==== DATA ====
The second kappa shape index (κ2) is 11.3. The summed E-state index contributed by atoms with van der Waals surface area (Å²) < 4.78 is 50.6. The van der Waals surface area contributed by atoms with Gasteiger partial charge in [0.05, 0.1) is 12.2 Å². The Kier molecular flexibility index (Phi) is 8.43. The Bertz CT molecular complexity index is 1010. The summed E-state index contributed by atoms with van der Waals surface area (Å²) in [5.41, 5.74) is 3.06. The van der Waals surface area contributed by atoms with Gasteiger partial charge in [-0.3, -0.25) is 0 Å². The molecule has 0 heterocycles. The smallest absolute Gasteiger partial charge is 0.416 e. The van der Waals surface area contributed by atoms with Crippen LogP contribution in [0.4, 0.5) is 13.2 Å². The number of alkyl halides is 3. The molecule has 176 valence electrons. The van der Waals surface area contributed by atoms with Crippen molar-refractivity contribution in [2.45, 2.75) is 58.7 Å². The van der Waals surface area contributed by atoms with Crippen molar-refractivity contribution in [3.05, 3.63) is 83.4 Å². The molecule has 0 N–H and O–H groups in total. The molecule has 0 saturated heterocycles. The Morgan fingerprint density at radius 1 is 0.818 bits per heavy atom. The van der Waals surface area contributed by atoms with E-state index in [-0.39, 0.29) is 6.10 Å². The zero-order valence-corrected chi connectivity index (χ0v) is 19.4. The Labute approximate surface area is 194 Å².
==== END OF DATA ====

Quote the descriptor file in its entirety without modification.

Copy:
The second kappa shape index (κ2) is 11.3. The summed E-state index contributed by atoms with van der Waals surface area (Å²) < 4.78 is 50.6. The van der Waals surface area contributed by atoms with Gasteiger partial charge in [0.05, 0.1) is 12.2 Å². The Kier molecular flexibility index (Phi) is 8.43. The Bertz CT molecular complexity index is 1010. The summed E-state index contributed by atoms with van der Waals surface area (Å²) in [5.41, 5.74) is 3.06. The van der Waals surface area contributed by atoms with Gasteiger partial charge in [-0.3, -0.25) is 0 Å². The molecule has 0 heterocycles. The smallest absolute Gasteiger partial charge is 0.416 e. The van der Waals surface area contributed by atoms with Crippen LogP contribution in [0.4, 0.5) is 13.2 Å². The number of alkyl halides is 3. The molecule has 176 valence electrons. The van der Waals surface area contributed by atoms with Crippen molar-refractivity contribution in [2.45, 2.75) is 58.7 Å². The van der Waals surface area contributed by atoms with Crippen molar-refractivity contribution in [3.05, 3.63) is 83.4 Å². The molecule has 0 N–H and O–H groups in total. The molecule has 0 saturated heterocycles. The Morgan fingerprint density at radius 1 is 0.818 bits per heavy atom. The van der Waals surface area contributed by atoms with E-state index in [-0.39, 0.29) is 6.10 Å². The zero-order valence-corrected chi connectivity index (χ0v) is 19.4. The Labute approximate surface area is 194 Å².